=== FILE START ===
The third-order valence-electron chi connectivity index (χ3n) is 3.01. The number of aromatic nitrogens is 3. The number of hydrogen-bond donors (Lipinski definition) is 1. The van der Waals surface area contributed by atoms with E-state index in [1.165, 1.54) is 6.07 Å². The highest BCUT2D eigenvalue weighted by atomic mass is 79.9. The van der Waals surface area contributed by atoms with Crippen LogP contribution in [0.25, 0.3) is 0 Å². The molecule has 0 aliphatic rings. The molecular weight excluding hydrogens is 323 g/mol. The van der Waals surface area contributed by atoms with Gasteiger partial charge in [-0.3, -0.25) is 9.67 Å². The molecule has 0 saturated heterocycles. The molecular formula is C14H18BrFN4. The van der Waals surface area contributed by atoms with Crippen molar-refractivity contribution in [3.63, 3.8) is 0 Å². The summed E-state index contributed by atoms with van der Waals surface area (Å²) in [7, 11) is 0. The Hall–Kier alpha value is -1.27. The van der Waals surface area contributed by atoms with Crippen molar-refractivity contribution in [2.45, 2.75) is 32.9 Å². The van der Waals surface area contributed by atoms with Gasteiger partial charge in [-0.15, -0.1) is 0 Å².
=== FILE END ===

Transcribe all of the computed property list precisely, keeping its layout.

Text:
The third-order valence-electron chi connectivity index (χ3n) is 3.01. The number of aromatic nitrogens is 3. The number of hydrogen-bond donors (Lipinski definition) is 1. The van der Waals surface area contributed by atoms with E-state index in [1.165, 1.54) is 6.07 Å². The highest BCUT2D eigenvalue weighted by atomic mass is 79.9. The van der Waals surface area contributed by atoms with Crippen LogP contribution in [0.25, 0.3) is 0 Å². The molecule has 0 aliphatic rings. The molecular weight excluding hydrogens is 323 g/mol. The van der Waals surface area contributed by atoms with Gasteiger partial charge in [-0.3, -0.25) is 9.67 Å². The molecule has 0 saturated heterocycles. The molecular formula is C14H18BrFN4. The van der Waals surface area contributed by atoms with Crippen molar-refractivity contribution in [3.63, 3.8) is 0 Å². The summed E-state index contributed by atoms with van der Waals surface area (Å²) in [7, 11) is 0. The Hall–Kier alpha value is -1.27. The van der Waals surface area contributed by atoms with Crippen molar-refractivity contribution in [2.45, 2.75) is 32.9 Å². The van der Waals surface area contributed by atoms with Gasteiger partial charge in [-0.15, -0.1) is 0 Å².